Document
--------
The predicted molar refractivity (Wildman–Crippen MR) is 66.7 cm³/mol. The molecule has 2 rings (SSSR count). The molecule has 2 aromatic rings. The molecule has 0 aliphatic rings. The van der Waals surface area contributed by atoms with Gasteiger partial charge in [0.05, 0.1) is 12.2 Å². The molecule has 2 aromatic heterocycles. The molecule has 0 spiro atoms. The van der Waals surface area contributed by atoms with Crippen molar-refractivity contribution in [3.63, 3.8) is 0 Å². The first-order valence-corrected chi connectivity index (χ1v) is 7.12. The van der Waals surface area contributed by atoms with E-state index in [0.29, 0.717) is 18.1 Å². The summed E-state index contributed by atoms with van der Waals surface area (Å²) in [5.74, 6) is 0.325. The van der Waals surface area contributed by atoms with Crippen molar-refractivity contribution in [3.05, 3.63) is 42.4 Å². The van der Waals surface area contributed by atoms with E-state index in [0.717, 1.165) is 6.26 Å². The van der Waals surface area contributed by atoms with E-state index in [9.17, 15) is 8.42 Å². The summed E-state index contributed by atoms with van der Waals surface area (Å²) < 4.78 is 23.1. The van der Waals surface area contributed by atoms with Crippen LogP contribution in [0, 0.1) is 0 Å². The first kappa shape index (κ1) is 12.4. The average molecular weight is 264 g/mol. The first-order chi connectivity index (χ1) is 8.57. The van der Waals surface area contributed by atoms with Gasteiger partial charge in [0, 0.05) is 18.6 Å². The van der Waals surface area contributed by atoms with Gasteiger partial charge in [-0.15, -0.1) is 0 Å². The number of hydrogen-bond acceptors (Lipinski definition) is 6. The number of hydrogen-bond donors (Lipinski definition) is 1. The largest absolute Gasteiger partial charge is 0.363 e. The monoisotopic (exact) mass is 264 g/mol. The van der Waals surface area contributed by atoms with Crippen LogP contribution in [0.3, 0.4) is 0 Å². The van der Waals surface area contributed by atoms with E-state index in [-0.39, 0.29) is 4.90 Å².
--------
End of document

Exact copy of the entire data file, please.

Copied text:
The predicted molar refractivity (Wildman–Crippen MR) is 66.7 cm³/mol. The molecule has 2 rings (SSSR count). The molecule has 2 aromatic rings. The molecule has 0 aliphatic rings. The van der Waals surface area contributed by atoms with Gasteiger partial charge in [0.05, 0.1) is 12.2 Å². The molecule has 2 aromatic heterocycles. The molecule has 0 spiro atoms. The van der Waals surface area contributed by atoms with Crippen molar-refractivity contribution in [3.63, 3.8) is 0 Å². The first-order valence-corrected chi connectivity index (χ1v) is 7.12. The van der Waals surface area contributed by atoms with E-state index in [0.29, 0.717) is 18.1 Å². The summed E-state index contributed by atoms with van der Waals surface area (Å²) in [5.74, 6) is 0.325. The van der Waals surface area contributed by atoms with Crippen molar-refractivity contribution in [3.05, 3.63) is 42.4 Å². The van der Waals surface area contributed by atoms with E-state index in [0.717, 1.165) is 6.26 Å². The van der Waals surface area contributed by atoms with E-state index in [9.17, 15) is 8.42 Å². The summed E-state index contributed by atoms with van der Waals surface area (Å²) < 4.78 is 23.1. The van der Waals surface area contributed by atoms with Crippen LogP contribution in [0, 0.1) is 0 Å². The first kappa shape index (κ1) is 12.4. The average molecular weight is 264 g/mol. The first-order chi connectivity index (χ1) is 8.57. The van der Waals surface area contributed by atoms with Gasteiger partial charge in [0, 0.05) is 18.6 Å². The van der Waals surface area contributed by atoms with Gasteiger partial charge in [-0.15, -0.1) is 0 Å². The number of hydrogen-bond acceptors (Lipinski definition) is 6. The number of hydrogen-bond donors (Lipinski definition) is 1. The largest absolute Gasteiger partial charge is 0.363 e. The monoisotopic (exact) mass is 264 g/mol. The van der Waals surface area contributed by atoms with Crippen LogP contribution in [0.3, 0.4) is 0 Å². The van der Waals surface area contributed by atoms with E-state index in [-0.39, 0.29) is 4.90 Å².